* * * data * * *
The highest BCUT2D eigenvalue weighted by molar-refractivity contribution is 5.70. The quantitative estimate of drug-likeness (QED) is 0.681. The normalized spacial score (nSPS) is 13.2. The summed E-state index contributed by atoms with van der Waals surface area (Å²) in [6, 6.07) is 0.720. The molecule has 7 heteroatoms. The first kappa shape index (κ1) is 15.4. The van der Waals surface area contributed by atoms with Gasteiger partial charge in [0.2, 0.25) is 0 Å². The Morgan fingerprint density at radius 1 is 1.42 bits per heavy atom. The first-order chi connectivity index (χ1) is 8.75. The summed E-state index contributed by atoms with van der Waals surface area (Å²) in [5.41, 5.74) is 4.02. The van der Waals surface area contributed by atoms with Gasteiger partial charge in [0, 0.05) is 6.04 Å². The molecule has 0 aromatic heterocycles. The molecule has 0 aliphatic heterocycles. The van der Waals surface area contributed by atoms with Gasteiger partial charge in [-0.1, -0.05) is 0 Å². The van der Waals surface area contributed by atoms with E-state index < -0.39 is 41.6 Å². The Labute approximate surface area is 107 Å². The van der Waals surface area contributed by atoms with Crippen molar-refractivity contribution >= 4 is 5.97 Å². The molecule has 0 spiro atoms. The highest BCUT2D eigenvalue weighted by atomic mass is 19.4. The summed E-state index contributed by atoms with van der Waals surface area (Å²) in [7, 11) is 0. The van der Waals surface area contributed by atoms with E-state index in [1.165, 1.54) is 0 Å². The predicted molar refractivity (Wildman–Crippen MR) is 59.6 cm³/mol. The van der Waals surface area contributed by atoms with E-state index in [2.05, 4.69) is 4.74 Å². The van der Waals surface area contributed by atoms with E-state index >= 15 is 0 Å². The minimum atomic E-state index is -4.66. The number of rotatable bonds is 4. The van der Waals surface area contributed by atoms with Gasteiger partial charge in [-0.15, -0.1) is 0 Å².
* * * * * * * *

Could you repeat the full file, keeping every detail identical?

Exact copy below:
The highest BCUT2D eigenvalue weighted by molar-refractivity contribution is 5.70. The quantitative estimate of drug-likeness (QED) is 0.681. The normalized spacial score (nSPS) is 13.2. The summed E-state index contributed by atoms with van der Waals surface area (Å²) in [6, 6.07) is 0.720. The molecule has 7 heteroatoms. The first kappa shape index (κ1) is 15.4. The van der Waals surface area contributed by atoms with Gasteiger partial charge in [0.2, 0.25) is 0 Å². The Morgan fingerprint density at radius 1 is 1.42 bits per heavy atom. The first-order chi connectivity index (χ1) is 8.75. The summed E-state index contributed by atoms with van der Waals surface area (Å²) in [5.41, 5.74) is 4.02. The van der Waals surface area contributed by atoms with Gasteiger partial charge in [0, 0.05) is 6.04 Å². The molecule has 0 aromatic heterocycles. The molecule has 0 aliphatic heterocycles. The van der Waals surface area contributed by atoms with Gasteiger partial charge in [-0.1, -0.05) is 0 Å². The van der Waals surface area contributed by atoms with E-state index < -0.39 is 41.6 Å². The Labute approximate surface area is 107 Å². The van der Waals surface area contributed by atoms with Crippen molar-refractivity contribution >= 4 is 5.97 Å². The molecule has 0 spiro atoms. The highest BCUT2D eigenvalue weighted by atomic mass is 19.4. The summed E-state index contributed by atoms with van der Waals surface area (Å²) in [7, 11) is 0. The van der Waals surface area contributed by atoms with E-state index in [1.165, 1.54) is 0 Å². The predicted molar refractivity (Wildman–Crippen MR) is 59.6 cm³/mol. The van der Waals surface area contributed by atoms with E-state index in [2.05, 4.69) is 4.74 Å². The van der Waals surface area contributed by atoms with E-state index >= 15 is 0 Å². The minimum atomic E-state index is -4.66. The number of rotatable bonds is 4. The van der Waals surface area contributed by atoms with Gasteiger partial charge in [-0.15, -0.1) is 0 Å².